• Michigan: Pro-Marijuana Group claims of getting required support

    November 17, 2017

    Leaders of a pro-marijuana group, which has been spearheading a campaign to legalize recreational marijuana, have claimed that they have gathered enough signature to put the issue statewide in 2018 ballot. While, 252,523 votes are required to be on the ballot, the group has gathered at least 360,000 signatures.

    The Committee to Regulate Marijuana Like Alcohol , has confirmed the development. The group now needs only about $30,000 to pay off a signature-collection vendor before its leaders can submit truckloads of signed petitions to the Michigan Secretary of State.

    They would hold a press conference in Lansing November 20 before submitting the signatures to the state. They want to make it legal for adults 21 and older to be able to use marijuana with safety measures in place.

    The group in Michigan was bolstered by the recent surprise success of pro-marijuana initiatives in Detroit, as despite strong opposition from Detroit City Council members and church leaders, voters passed two ballot measures by huge margins to withdraw regulation on city's medical marijuana shops.

    The tough ordinance forced closure of shops/dispensaries near parks, churches, schools and day care centers. However, the voters rejected the ordinance, freezing the process of closures. 60% voters give thumbs up to allow more such facilities, while 58% favored easing of zoing rules on the businesses.
  • Indiana Prosecutors strongly oppose Medical Marijuana Legalization

    November 09, 2017

    Indiana's county prosecutors have opposed to marijuana legalization stating that the plant’s not medicine.’

    In a letter sent to Republican Governor Eric Holcomb last week, the Association of Indiana Prosecuting Attorneys have warned that any type of marijuana legalization would come with grave consequences.

     “Reports abound of efforts to legalize marijuana in the state of Indiana. We respectfully ask the (administration) to formally oppose the legalization of marijuana in any form, for any purpose,” wrote David N. Powell, the association's executive secretary.

    “We strongly believe both medicinal and recreational marijuana legalization are wrong for Indiana. We urge you to take a stand against these policies that would cause further harm to communities already suffering from the devastating effects of drug abuse.”

    The argument comes after Representative Jim Lucas’s statement that he will “100 percent full-throttle”support the legalization of medical marijuana.

    The Prosecuting Attorney’s group have made three points in their plea.

    “Marijuana use increases the risk of the abuse of opioids and other controlled substances, it claimed that marijuana is not a medicine and it argued that the legalization of marijuana has had ‘devastating effects’ in other states,” the group has cited.

    Though marijuana is considered illegal under the Federal Law, most of the states, have legalized medical marijuana for the treatment of patients who hold a license.

    The prosecutors, however, say the legalization could worsen drug crisis, citing those who argue that marijuana can be used as medicine are relying on “half-truths and anecdotal evidence.”

    In 2016, Holcomb had signed a law allowing epilepsy patients in Indiana,to use cannabidiol, often referred to as CBD.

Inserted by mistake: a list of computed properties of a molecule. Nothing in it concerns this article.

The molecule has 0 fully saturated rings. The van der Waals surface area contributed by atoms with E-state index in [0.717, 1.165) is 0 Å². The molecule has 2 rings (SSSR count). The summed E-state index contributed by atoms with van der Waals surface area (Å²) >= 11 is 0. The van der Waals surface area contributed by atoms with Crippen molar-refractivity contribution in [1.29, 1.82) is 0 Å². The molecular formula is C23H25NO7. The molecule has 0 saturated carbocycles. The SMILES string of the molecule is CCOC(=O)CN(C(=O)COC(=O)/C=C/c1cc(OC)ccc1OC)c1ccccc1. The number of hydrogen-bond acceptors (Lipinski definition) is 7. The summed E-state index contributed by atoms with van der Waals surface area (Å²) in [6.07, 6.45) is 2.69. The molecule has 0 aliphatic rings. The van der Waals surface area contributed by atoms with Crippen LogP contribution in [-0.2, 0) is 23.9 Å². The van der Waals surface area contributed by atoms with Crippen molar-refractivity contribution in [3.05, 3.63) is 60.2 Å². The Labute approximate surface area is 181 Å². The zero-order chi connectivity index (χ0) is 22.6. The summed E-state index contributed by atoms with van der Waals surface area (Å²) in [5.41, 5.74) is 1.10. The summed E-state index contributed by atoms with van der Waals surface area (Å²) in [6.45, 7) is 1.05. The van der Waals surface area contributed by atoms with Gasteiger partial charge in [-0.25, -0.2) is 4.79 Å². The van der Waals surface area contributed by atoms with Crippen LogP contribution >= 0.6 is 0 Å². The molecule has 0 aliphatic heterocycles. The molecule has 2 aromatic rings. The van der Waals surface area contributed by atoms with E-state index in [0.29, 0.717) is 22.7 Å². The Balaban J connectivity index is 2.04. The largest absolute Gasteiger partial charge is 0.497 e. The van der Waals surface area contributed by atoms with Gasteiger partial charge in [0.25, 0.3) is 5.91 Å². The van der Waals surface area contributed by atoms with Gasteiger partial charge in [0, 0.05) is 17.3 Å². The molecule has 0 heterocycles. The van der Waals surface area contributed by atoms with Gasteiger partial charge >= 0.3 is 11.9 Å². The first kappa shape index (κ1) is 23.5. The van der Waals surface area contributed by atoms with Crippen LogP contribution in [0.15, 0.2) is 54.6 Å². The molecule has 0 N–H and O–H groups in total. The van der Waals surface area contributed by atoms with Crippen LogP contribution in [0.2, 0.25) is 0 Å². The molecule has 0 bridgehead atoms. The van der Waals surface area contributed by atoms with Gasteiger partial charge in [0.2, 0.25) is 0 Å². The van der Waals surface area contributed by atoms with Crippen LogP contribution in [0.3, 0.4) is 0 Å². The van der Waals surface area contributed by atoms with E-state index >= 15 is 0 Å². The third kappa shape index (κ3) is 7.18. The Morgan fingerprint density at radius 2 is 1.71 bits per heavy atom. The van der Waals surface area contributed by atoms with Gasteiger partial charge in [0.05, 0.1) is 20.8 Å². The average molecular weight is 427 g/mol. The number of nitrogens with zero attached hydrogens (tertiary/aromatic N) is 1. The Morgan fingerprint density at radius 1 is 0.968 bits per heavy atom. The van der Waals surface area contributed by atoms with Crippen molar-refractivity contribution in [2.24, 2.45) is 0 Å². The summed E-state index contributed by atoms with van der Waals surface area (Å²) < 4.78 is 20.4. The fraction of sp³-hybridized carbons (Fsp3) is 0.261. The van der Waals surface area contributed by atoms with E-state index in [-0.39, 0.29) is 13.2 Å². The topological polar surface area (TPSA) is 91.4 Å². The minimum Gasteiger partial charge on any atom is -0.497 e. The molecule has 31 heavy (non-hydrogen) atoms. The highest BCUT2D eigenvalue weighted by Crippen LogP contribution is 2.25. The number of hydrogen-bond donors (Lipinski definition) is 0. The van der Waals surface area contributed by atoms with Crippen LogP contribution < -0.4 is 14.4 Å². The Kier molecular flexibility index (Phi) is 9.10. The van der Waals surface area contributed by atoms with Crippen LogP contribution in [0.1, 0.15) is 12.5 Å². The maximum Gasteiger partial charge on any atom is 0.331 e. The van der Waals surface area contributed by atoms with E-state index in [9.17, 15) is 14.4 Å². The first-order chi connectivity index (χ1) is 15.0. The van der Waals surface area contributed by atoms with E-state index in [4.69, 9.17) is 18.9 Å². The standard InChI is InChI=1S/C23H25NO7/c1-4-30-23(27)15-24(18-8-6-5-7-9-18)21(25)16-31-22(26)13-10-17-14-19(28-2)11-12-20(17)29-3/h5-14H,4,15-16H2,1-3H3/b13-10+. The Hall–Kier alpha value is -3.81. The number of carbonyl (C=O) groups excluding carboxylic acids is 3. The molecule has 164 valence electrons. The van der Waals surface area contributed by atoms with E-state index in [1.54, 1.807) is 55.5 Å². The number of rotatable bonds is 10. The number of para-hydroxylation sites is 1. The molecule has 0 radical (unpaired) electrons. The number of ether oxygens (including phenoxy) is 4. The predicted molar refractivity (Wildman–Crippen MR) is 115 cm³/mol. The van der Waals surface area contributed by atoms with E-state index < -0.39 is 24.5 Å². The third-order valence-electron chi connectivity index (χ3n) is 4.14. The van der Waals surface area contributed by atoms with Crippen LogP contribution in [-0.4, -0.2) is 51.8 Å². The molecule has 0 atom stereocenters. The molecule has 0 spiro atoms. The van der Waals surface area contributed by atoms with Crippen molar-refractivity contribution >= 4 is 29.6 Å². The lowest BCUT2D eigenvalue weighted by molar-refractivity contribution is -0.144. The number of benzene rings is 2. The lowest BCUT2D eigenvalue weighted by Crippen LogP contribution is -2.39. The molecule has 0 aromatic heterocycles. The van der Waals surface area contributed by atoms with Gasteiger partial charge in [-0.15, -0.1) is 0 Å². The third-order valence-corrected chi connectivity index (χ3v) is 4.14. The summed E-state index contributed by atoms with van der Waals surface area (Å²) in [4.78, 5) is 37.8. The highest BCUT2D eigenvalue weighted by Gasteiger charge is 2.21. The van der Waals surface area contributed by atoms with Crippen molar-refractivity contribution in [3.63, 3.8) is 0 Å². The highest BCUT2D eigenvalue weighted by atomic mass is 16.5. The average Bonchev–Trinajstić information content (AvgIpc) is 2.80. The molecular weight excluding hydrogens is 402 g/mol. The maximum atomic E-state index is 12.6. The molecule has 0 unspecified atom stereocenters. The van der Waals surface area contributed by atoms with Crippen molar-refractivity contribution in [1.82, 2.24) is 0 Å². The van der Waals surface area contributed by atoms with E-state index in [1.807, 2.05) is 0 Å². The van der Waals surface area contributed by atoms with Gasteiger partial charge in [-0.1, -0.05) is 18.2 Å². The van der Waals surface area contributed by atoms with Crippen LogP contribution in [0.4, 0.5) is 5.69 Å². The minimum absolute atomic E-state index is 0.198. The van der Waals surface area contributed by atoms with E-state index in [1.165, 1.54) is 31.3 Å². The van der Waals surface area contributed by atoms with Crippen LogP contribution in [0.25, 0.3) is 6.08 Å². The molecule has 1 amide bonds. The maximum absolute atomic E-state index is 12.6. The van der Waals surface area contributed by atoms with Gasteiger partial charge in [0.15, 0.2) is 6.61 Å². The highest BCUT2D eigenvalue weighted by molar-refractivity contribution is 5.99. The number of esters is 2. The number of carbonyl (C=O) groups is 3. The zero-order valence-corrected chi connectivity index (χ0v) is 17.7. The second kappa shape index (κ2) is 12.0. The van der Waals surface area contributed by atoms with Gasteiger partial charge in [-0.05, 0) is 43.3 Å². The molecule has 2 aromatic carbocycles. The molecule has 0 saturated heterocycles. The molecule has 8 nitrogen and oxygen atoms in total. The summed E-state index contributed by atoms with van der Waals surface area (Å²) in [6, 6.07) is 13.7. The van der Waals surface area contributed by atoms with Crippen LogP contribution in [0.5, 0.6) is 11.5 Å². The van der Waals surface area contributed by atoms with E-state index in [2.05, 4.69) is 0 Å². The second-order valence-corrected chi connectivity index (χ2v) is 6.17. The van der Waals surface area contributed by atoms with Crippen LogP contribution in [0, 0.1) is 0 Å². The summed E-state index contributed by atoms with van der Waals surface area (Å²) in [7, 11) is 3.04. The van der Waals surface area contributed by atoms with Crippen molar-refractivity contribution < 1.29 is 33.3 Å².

• Cops seize 97 pounds marijuana while searching for suspect

    October 31, 2017

    Police have arrested three persons from Crown Heights Apartment in Brooklyn for possessing 97 pounds of marijuana and nearly a million in cash, officials have informed. The accused have been identified as Humphrey Olivo, 36, Yazmin Olivo, 30 and Jose Pichardo, 28.

    The cops raided 899 Montgomery StreetTroy and Schenectady avenues, after securing a search warrant of the building. The warrant was issued following a joint operation by the NYPD and Jersey City Police into a drug ring operating out of the building. According to authorities, the officers were assisting the Jersey City police track down a man wanted for arson and terrorist threat charges.

    When the police reached the spot, another person answered the door and even invited the cops inside, despite having the drugs in plain sight. After obtaining the search warrant, the police unearthed more marijuana and cash at their home.  However, there is no information on whether the person the cops were looking for, has been found.

    The Olivos have been charged with criminal possession of marijuana, criminal sale of marijuana and criminal use of marijuana. Pichardo was charged with criminal possession of marijuana, criminal sale of marijuana and criminal use of drug paraphernalia.

    Humphrey and Yazmin Olivo are living at 899 Montgomery Street and Pichardo is a resident of a building on Rivington Street on the Lower East Side of Manhattan.

    The drugs and $931,000 amount in cash have been seized by the police during the raid which was carried out on Friday.

  • Police bust marijuana racket at abandoned liquor store

    October 31, 2017

    Police officials have busted a major marijuana racket at an abandoned liquor store, right across the street from the 11th precinct station in north-east Detroit.

    The police found about $127,420 worth of marijuana in a building that used to be Piper Liquor, informed Chief James Craig.

    Officers in the 11th precinct station smelled a strong odor on Sunday, which was unusual in the area. Though they couldn’t figure out where it was coming from, but they recognized it as cannabis, Craig said.

    “Today, they just started sniffing around. Through some diligent police work, they were able to identify this location behind us: a closed liquor store. As they (got close to) the liquor store, the odor was very strong. They went and got a search warrant and once they got in, what they found was significant,” said James Craig.

    Police searched the building and found ready-to-be harvested 46 marijuana plants, which comes to about 12,742 grams.The plants were approximately seven feet tall.